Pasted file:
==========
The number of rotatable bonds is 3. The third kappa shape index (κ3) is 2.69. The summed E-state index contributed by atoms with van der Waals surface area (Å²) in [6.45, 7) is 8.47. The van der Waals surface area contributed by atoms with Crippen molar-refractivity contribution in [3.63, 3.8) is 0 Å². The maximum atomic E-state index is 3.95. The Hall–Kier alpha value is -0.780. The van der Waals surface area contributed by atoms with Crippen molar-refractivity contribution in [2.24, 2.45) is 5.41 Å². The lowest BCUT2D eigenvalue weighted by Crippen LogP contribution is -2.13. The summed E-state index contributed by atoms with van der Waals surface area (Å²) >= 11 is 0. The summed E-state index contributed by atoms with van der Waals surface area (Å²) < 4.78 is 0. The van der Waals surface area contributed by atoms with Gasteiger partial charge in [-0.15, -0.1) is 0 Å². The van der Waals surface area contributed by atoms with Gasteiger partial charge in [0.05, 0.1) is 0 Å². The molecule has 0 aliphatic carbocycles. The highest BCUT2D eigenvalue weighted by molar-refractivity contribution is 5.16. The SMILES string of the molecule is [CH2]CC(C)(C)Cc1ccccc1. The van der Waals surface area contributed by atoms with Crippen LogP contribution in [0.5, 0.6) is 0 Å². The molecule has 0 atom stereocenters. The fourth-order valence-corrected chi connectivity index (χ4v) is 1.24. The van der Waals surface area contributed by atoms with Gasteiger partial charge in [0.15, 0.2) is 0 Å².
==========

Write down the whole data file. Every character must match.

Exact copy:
The number of rotatable bonds is 3. The third kappa shape index (κ3) is 2.69. The summed E-state index contributed by atoms with van der Waals surface area (Å²) in [6.45, 7) is 8.47. The van der Waals surface area contributed by atoms with Crippen molar-refractivity contribution in [3.63, 3.8) is 0 Å². The maximum atomic E-state index is 3.95. The Hall–Kier alpha value is -0.780. The van der Waals surface area contributed by atoms with Crippen molar-refractivity contribution in [2.24, 2.45) is 5.41 Å². The lowest BCUT2D eigenvalue weighted by Crippen LogP contribution is -2.13. The summed E-state index contributed by atoms with van der Waals surface area (Å²) >= 11 is 0. The summed E-state index contributed by atoms with van der Waals surface area (Å²) < 4.78 is 0. The van der Waals surface area contributed by atoms with Gasteiger partial charge in [-0.15, -0.1) is 0 Å². The van der Waals surface area contributed by atoms with Gasteiger partial charge in [0.05, 0.1) is 0 Å². The molecule has 0 aliphatic carbocycles. The highest BCUT2D eigenvalue weighted by molar-refractivity contribution is 5.16. The SMILES string of the molecule is [CH2]CC(C)(C)Cc1ccccc1. The van der Waals surface area contributed by atoms with Crippen LogP contribution in [0.5, 0.6) is 0 Å². The molecule has 0 atom stereocenters. The fourth-order valence-corrected chi connectivity index (χ4v) is 1.24. The van der Waals surface area contributed by atoms with Gasteiger partial charge in [0.15, 0.2) is 0 Å².